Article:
Learning Objectives
• To understand the necessity for extending fractions to rational numbers, to represent rational numbers on the number line and to know that between any two given rational numbers, there lies many rational numbers.
• To learn and perform the four basic arithmetic operations and solve word problems on rational numbers and simplify expressions with atmost three brackets.
• To understand the properties of rational numbers.
• To compute the square, the square root, the cube and the cube root of numbers.
• To make a rough estimate of the square roots and the cube roots of numbers.
• To express numbers in exponential form and understand the laws of exponents with integral powers.
• To identify and express the numbers in scientific notation.

__UNIT 1 __

__NUMBERS__

** **

**Learning Objectives**

• To understand the necessity for extending
fractions to rational numbers, to represent rational numbers on the number line
and to know that between any two given rational numbers, there lies many rational
numbers.

• To learn and perform the four basic
arithmetic operations and solve word problems on rational numbers and simplify expressions
with atmost three brackets.

• To understand the properties of rational
numbers.

• To compute the square, the square root,
the cube and the cube root of numbers.

• To make a rough estimate of the square roots and the cube roots
of numbers.

• To express numbers in exponential form and understand the laws
of exponents with integral powers.

• To identify and express the numbers in scientific notation.

**Introduction**

Let us recall
the different types of numbers which we have already learnt in our earlier classes.
When we want to count, it is natural to start with numbers 1, 2, 3, 4, 5, … Isn’t
it?

These are
all called as **Counting
numbers** or **Natural numbers** and their collection is denoted
by ℕ. The use
of three dots at the end of the list is a notation to show that the list keeps going
forever.

The natural
numbers can be visualized as a ray marked with these numbers:

Consider
the situation that yesterday my purse had money, say ₹8,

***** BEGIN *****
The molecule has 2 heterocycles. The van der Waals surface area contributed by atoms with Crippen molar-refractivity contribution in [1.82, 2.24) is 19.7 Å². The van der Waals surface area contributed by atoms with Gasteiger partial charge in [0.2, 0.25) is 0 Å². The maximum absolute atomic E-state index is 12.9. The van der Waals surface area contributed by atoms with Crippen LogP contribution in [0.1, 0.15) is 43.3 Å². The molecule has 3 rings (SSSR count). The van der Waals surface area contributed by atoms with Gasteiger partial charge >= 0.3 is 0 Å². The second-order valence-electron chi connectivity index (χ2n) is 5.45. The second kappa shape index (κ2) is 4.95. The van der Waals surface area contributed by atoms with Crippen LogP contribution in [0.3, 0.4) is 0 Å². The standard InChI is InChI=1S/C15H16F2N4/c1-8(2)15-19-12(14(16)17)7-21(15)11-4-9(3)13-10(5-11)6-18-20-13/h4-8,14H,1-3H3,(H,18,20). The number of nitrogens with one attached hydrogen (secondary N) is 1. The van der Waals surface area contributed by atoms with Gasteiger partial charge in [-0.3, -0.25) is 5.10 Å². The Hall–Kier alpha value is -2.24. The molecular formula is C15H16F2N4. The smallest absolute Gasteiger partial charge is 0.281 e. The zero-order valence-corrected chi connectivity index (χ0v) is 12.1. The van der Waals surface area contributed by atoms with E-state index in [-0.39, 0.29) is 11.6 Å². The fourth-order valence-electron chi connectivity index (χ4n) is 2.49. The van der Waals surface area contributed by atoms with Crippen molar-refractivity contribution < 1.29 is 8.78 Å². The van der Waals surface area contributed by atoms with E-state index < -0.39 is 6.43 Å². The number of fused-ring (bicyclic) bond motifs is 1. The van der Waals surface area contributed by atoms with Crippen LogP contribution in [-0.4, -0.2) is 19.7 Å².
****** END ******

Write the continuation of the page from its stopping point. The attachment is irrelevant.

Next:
but today the purse may be empty. How many rupees are there in the purse now? How
to denote this emptiness? Here comes the concept
of zero which evolved to symbolize the idea of emptiness.
The concept of zero, though quite natural now, was not normal to early humans. Only
after hundreds of years people started thinking of it as an actual number. The difficulty was solved when the Indian
Mathematicians provided the symbol for zero. The natural numbers system with this
additional number zero became **Whole numbers.** The whole numbers can be visualized
now as follows:

The system
of whole numbers is denoted by **w**.

Even zero
was not sufficient to solve all problems. Think what happens when 4 is taken away
from 6?

Draw a number
line up to, say 9. Mark 6 by a dot on it.

We know that,
to subtract 4, we need to go 4 steps to the left side from 6. We will land on 2
and so the answer is 2. But what will happen if we want to subtract 6 from 4? This
situation is where the humans needed (and created) negative numbers.

But, how
can a number be negative? Simple! Just think of them as numbers less than zero.
Including the negative integers with the whole numbers, we get the list of numbers
called the **Integers. **The integers consist of zero, the natural numbers and the
negatives of the natural** **numbers and it consists
a list of numbers that stretch in either direction without end. The entire collection
of integers is denoted by ℤ.

**MATHEMATICS ALIVE - NUMBERS
IN REAL LIFE**

If an orange is peeled off and 8 carpels are found, then one carpel represents the rational number 1/8.

Finding the square root of numbers in the form spiral using the Pythagoras
Theorem from Geometry

Tags : Chapter 1 | 8th Maths , 8th Maths : Chapter 1 : Numbers

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8th Maths : Chapter 1 : Numbers : Numbers | Chapter 1 | 8th Maths

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